Legislation could limit the costs retailers incur when letting customers pay by credit or debit card. But whether consumers will see the benefits is unclear
The ability to swipe your credit or debit card to make a purchase can be a tremendous convenience, but that convenience comes at a cost — and that cost is now in the middle of a congressional debate.
Every time you pay by credit or debit card, what are known as interchange fees — approximately 1 percent to 3 percent of the total cost of your purchase — go to the card-issuing bank and the merchant’s bank for facilitating the transaction. While legislation that would limit those fees is currently making its way both on the national and state levels, both advocates and opponents say consumers could end up on the losing end of the battle.
At the heart of the debate is the true cost of paying electronically — and who will pay. According to the Electronic Payments Coalition, a trade group that represents credit unions, banks and payment card networks such as MasterCard Worldwide and Visa, interchange fees are necessary to maintain the payment transaction system and to protect the banks from the risk they assume in day-to-day transactions. Since the retailer receives his money immediately, and a consumer might not pay the credit card bill for 30 days, “the interchange revenue is also what compensates the bank for the float on the funds,” says Trish Wexler, a spokeswoman for the Electronic Payments Coalition.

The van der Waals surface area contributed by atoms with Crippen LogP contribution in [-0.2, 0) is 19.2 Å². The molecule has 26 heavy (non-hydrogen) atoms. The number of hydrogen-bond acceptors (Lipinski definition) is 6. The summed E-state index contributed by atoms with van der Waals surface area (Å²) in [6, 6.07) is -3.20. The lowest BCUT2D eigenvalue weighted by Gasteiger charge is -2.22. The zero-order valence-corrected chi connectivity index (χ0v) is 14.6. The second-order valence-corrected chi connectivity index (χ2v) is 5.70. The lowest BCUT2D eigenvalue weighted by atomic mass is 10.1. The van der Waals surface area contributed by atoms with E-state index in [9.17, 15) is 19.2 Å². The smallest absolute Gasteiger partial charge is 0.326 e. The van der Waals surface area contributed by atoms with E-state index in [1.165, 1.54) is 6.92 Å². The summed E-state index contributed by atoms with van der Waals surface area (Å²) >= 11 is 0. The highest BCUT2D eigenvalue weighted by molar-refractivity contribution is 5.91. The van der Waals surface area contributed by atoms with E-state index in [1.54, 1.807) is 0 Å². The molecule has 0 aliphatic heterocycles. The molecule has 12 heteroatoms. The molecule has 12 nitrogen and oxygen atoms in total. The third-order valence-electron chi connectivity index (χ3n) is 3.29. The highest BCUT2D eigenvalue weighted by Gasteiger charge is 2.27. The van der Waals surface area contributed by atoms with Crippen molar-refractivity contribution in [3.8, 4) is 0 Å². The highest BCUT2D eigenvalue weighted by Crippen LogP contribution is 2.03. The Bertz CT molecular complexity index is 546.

But “interchange costs have gone up dramatically over the past several years, and it’s costing our retailers and their customers billions of dollars,” says J. Craig Shearman, vice president for government affairs for the Washington, D.C.-based National Retail Federation.
In 2008, Americans paid $48 billion in interchange fees — up from $42 billion in 2007.
The legislative fight
Retailers have long sought more control over interchange fees, and a number of legislative efforts reflect that. Most eyes right now are on the Durbin Amendment, introduced by U.S. Sen. Richard J. Durbin, D-Ill., and added to the Restoring American Financial Stability Act, financial reform legislation that the Senate passed in May. If the Durbin Amendment makes it to the final financial reform bill, which will be a compromise between the House and Senate versions, interchange would be impacted in the following ways:
- The Federal Reserve would set limits for interchange fees on debit cards.
- Retailers would be allowed to require customers to spend a minimum amount, such as $10, in order to pay by credit.
- Retailers would be allowed to offer customers discounts for paying by certain methods, such as cash, check or debit card. Visa and MasterCard contracts currently allow merchants to offer these discounts, but Durbin’s amendment would make it a federal law to do.
Other national legislative efforts include Durbin’s Credit Card Fair Fee Act, which would let merchants negotiate with banks over the cost of interchange fees, and the Credit Card Interchange Fees Act of 2009, introduced by Rep. Peter Welch, D-Vt., which would give the Federal Trade Commission authority to limit fees.
All consumers, even those who pay with cash and checks, pay more at the store and more at the pump because these interchange fees are passed on in the overall cost of goods sold.
|— Ed Mierzwinski|
On the state level, Vermont in May became the first state to approve a law that lets retailers set minimum spending levels of up to $10 for using credit, and allow merchants to offer discounts for cash and refuse to accept credit cards in some locations. Vermont Gov. Jim Douglas refused to sign the bill, saying interchange should be handled at the national level, but he allowed it to become law without his signature.